A patient-centered information system (myED) for emergency care journeys: design, development, and initial adoption

Monika Westphal, Galit Bracha Yom-Tov, Avi Parush, Nitzan Carmeli, Alina Shaulov, Chen Shapira, Anat Rafaeli

Research output: Contribution to journalArticlepeer-review

2 Scopus citations

Abstract

Background: Medical care is highly complex in that it addresses patient-centered health goals that require the coordination of multiple care providers. Emergency department (ED) patients currently lack a sense of predictability about ED procedures. This increases frustration and aggression. Herein, we describe a system for providing real-time information to ED patients regarding the procedures in their ED medical journey. Objective: This study aimed to develop a system that provides patients with dynamically updated information about the specific procedures and expected waiting times in their personal ED journey, and to report initial evaluations of this system. Methods: To develop the myED system, we extracted information from hospital databases and translated it using process mining and user interface design into a language that is accessible and comprehensible to patients. We evaluated the system using a mixed methods approach that combined observations, interviews, and online records. Results: Interviews with patients, accompanying family members, and health care providers (HCPs) confirmed patients’ needs for information about their personal ED journey. The system developed enables patients to access this information on their personal mobile phones through a responsive website. In the third month after deployment, 492 of 1614 (30.48%) patients used myED. Patients’ understanding of their ED journey improved significantly (F8,299=2.519; P=.01), and patients showed positive reactions to the system. We identified future challenges, including achieving quick engagement without delaying medical care. Salient reasons for poor system adoption were patients’ medical state and technological illiteracy. HCPs confirmed the potential of myED and identified means that could improve patient experience and staff cooperation. Conclusions: Our iterative work with ED patients, HCPs, and a multidisciplinary team of developers yielded a system that provides personal information to patients about their ED journey in a secure, effective, and user-friendly way. MyED communicates this information through mobile technology. This improves health care by addressing patients’ psychological needs for information and understanding, which are often overlooked. We continue to test and refine the system and expect to find positive effects of myED on patients’ ED experience and hospital operations.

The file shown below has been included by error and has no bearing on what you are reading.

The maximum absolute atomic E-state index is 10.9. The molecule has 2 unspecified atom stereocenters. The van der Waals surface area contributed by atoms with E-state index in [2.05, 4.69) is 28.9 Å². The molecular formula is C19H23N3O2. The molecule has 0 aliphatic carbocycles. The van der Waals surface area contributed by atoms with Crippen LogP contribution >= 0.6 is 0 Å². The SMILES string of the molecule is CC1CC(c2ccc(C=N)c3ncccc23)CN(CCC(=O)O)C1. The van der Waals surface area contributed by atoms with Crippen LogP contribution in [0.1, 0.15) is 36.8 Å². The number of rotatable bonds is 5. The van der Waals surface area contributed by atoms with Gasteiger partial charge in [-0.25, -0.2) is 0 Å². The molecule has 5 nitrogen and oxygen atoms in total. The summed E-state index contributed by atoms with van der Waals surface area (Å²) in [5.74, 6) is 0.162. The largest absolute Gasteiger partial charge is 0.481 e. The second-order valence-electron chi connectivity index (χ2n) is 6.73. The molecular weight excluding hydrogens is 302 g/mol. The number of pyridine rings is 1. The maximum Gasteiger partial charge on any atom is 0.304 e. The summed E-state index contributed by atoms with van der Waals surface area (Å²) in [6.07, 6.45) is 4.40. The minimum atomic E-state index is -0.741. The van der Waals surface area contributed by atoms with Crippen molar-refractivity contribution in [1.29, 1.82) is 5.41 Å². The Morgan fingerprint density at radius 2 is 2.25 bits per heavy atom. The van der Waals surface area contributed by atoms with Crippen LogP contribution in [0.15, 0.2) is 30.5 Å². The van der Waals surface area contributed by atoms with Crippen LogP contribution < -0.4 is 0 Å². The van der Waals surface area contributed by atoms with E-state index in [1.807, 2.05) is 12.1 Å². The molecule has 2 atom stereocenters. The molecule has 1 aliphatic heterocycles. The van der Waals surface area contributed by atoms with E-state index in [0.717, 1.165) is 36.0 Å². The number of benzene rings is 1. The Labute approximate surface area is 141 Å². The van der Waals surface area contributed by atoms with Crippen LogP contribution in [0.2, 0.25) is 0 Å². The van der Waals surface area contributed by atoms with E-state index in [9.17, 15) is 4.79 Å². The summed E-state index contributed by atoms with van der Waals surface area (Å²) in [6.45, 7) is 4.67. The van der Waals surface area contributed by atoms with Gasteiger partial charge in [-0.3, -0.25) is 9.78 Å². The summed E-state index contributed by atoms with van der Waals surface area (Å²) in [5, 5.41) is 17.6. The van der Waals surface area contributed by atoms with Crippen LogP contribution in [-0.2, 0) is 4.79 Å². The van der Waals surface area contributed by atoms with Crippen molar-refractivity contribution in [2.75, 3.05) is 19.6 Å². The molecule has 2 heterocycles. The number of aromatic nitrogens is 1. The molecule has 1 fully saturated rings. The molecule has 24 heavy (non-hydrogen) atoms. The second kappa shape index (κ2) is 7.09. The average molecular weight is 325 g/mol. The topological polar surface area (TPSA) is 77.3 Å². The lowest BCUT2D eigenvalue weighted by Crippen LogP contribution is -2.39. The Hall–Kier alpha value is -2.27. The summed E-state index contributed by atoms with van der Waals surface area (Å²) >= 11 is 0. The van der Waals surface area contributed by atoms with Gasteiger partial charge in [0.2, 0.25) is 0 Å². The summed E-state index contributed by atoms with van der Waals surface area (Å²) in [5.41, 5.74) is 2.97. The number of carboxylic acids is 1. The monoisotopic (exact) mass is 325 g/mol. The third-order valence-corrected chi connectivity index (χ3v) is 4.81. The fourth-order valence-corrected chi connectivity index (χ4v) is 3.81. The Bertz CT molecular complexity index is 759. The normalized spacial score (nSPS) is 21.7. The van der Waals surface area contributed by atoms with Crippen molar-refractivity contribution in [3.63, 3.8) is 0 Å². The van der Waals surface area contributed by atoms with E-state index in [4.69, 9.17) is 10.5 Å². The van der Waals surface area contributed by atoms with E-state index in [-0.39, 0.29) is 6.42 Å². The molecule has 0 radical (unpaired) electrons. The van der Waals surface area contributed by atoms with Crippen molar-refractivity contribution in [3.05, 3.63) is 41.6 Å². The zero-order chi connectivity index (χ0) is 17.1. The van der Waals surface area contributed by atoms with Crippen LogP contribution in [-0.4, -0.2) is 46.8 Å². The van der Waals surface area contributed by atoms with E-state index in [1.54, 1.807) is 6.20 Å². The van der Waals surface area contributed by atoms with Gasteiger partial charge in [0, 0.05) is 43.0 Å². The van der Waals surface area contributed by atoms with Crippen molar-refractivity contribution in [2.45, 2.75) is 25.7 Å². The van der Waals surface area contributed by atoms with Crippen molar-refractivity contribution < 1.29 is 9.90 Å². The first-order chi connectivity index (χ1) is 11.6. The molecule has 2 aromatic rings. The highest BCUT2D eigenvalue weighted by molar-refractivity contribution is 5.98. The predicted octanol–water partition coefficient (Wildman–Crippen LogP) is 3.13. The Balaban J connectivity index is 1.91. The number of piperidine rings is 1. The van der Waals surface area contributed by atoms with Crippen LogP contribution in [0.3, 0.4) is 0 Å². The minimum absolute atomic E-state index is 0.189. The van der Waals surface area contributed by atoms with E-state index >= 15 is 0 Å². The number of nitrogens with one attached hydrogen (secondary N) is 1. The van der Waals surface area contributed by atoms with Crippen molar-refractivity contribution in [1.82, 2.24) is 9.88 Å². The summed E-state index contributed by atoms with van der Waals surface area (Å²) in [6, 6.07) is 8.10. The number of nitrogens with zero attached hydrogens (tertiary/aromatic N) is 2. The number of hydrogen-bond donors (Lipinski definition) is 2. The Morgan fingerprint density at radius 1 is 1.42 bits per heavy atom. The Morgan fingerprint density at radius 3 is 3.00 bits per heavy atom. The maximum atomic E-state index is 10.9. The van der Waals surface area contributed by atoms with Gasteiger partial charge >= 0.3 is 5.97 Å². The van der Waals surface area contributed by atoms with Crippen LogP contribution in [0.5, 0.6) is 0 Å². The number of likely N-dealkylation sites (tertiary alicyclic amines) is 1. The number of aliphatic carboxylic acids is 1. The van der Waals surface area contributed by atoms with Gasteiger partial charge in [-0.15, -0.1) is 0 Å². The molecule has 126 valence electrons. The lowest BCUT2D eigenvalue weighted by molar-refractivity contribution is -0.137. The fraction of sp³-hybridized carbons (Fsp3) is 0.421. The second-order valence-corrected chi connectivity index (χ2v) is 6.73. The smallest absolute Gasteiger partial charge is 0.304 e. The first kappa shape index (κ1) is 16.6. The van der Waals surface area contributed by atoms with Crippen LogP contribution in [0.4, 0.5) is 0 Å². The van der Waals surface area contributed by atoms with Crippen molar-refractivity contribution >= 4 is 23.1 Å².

Original languageEnglish
Article numbere16410
JournalJMIR Formative Research
Volume4
Issue number2
DOIs
StatePublished - 1 Feb 2020
Externally publishedYes

Keywords

  • Access to information
  • Electronic patient-provider communication
  • Medical records
  • Patient participation
  • Technology
  • User-centered design

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